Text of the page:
Third, almost every state requires that you take and pass the MPRE, or the Multi-state Professional Responsibility Exam. This is basically an ethics exam.

Fourth, every state requires that you take and pass that state's bar examination. This involves several steps. First, you have to obtain permission to sit for the bar. If you are of questionable moral character, this could be denied. Second, you have to pass the bar, no easy feat. It's intentionally designed to be extremely difficult.

Once those steps are all done, you are free to practice law in that state.

Question On Children Visitation?
I Have Sole Custody Of My Children And My Ex-Husband Had The Supervised Visitation Right And Used To Come See The Children Every Alternative Weekends At The Supervised Centre For 2 Years. My Ex-Husband Stopped Seeing The Children 6 Years Ago And Never Even Called The Visitation Centre Throughout These Years To See The Children. After 6 Years He Wants To See The Kids Unsupervised, Though In The Court Order He Is Only Allowed Unsupervised Visitation. I Dont Want The Kids To Suffer Again Because Of Him Not Showing Up For 6 Years And Don'T Know What To Do Here. I Recall Asking One Lawyer That If He Asks To See The Kids I Can Take Him To Court And He Could Be Questioned As To Why He Didnt See The Kids For So Long And Could Lose His Visitation Rights All Together. Is This True? Can Anyone Tell Me What Do I Do Here? I Am All Stressed Out And Confused Because Of This.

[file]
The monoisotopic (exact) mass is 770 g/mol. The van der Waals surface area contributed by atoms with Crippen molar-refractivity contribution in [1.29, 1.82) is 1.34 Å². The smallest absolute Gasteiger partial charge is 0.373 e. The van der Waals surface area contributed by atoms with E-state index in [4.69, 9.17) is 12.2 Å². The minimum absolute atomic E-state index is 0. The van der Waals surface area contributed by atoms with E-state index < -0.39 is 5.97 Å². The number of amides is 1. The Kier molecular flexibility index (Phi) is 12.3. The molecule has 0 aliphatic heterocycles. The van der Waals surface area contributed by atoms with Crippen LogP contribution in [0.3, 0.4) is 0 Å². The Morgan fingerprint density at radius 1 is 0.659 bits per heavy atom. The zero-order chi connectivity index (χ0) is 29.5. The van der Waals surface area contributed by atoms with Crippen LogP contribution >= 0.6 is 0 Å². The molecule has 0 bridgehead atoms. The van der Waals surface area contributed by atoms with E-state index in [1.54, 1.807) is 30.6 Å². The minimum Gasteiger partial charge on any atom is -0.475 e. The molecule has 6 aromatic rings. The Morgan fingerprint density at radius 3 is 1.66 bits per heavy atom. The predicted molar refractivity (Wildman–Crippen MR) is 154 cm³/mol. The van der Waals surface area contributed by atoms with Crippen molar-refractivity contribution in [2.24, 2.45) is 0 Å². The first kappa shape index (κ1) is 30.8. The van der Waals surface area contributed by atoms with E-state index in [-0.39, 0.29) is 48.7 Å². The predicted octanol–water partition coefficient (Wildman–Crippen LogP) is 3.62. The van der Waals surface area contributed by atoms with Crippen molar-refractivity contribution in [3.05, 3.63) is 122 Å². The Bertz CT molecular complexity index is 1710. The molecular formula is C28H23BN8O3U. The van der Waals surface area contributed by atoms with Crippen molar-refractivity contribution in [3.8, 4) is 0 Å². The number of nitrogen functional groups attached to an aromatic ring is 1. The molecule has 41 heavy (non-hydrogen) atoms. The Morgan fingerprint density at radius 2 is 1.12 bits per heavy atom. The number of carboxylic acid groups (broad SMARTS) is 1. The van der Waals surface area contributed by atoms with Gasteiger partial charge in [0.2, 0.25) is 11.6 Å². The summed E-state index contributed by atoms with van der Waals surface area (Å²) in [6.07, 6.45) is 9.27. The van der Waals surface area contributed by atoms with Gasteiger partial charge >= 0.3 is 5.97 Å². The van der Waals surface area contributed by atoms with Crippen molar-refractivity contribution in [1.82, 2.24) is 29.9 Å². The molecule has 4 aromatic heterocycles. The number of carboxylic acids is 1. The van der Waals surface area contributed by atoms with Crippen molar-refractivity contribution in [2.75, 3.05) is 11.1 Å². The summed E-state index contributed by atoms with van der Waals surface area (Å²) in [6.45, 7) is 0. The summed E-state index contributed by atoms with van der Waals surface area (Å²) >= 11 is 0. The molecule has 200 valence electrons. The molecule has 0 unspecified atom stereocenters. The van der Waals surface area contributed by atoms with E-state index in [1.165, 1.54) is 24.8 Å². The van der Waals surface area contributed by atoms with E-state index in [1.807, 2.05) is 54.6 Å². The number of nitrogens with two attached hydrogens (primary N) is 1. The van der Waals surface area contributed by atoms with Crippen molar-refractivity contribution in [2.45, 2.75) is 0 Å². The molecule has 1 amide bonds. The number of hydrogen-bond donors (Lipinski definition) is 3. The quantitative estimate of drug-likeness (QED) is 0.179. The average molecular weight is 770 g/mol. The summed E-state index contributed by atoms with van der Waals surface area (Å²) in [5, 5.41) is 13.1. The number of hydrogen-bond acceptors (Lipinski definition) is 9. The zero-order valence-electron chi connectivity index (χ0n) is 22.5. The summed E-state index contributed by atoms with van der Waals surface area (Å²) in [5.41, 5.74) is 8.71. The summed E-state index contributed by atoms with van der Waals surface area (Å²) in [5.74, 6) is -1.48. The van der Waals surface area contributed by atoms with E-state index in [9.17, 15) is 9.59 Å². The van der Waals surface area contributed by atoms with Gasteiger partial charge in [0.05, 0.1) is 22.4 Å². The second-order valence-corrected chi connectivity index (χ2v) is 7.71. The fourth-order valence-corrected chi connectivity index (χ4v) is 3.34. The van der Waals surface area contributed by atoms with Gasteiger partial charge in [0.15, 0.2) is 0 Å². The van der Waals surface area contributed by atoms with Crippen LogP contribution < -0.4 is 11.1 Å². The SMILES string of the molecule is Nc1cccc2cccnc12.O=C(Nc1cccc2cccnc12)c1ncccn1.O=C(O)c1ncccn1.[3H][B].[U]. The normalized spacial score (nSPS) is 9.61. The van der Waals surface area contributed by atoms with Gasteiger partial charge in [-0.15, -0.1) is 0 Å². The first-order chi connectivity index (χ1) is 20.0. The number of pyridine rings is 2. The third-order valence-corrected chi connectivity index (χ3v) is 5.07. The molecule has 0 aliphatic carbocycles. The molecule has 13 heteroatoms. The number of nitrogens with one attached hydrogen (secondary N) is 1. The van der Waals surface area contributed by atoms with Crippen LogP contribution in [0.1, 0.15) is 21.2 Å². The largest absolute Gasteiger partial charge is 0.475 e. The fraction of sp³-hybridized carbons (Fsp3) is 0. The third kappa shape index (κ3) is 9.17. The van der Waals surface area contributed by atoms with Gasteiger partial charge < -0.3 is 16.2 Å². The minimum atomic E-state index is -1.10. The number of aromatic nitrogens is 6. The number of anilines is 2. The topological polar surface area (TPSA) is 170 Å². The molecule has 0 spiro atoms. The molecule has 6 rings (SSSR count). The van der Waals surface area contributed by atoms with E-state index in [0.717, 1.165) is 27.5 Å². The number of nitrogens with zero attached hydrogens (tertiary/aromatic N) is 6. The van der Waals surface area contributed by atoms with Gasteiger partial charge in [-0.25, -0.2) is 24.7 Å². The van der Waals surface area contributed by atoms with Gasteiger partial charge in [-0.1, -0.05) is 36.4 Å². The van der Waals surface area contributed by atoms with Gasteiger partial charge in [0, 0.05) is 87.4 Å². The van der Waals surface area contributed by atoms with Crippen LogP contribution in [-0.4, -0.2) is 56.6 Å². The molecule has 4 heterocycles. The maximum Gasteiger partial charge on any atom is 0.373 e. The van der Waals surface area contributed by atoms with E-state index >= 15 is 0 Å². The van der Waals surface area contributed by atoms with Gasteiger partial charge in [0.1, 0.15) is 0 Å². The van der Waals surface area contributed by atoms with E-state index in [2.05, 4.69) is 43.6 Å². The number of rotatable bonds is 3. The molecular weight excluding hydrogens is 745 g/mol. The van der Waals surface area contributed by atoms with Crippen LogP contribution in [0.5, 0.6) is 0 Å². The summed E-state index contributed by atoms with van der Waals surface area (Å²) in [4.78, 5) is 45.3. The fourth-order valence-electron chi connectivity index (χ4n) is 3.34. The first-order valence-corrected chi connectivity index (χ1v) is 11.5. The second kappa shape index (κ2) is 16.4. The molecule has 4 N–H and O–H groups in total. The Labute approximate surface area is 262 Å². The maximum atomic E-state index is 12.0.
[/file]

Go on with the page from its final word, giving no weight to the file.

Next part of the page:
You poor woman of course you are stressed out by this, and it is quite obvious to me that your an excellent mother who cares about the emotional damage that would be done should he come back into their lives after all these years. I don't think there is a court in the land that would allow him visitation rights of any type.

I don't know how old your children are, but they are all older now by 6 years, so even if the youngest was only 2 back then, they'd be 8 by now, so why not sit down and talk to these children. Don't downgrade the father but tell them the truth, how he came in and out of their lives, how it upset them back then, and see what idea's or thoughts they have on seeing the man again. Talk to them as near to an adult way that befits their ages. Point out all the could be's in life, like if he see's them he may well just drop out of their lives again and break their hearts.

You are the mother the one that has been around them from the moment each one was born, you have always been there for them, and it is you and only you who knows what is best for those kids. If you would rather say nothing to them at this time that is perfectly fine too. But I would actually go and get legal advise again and go back to court to try for complete custody. Don't get caught up in the idea that if you prevent then seeing him again this time around, that they will grow up find out and resent you for that -- they will not, because he has already when given visitation rights let them down badly already. So grown up kids will see that as you lovingly just protecting them.

I also think that you need to get this sorted out for your own sake, it must be dreadful to be left wondering he may pop up again - you have earned the right to full custody, so don't let this man continue to have some kind of hold on you and ruin your future life. Leaving in fear will do nobody no good.

I wish you the very best of luck, and almost feel positive that court is the right way to go for both yourself and your dear children.
God Bless you all.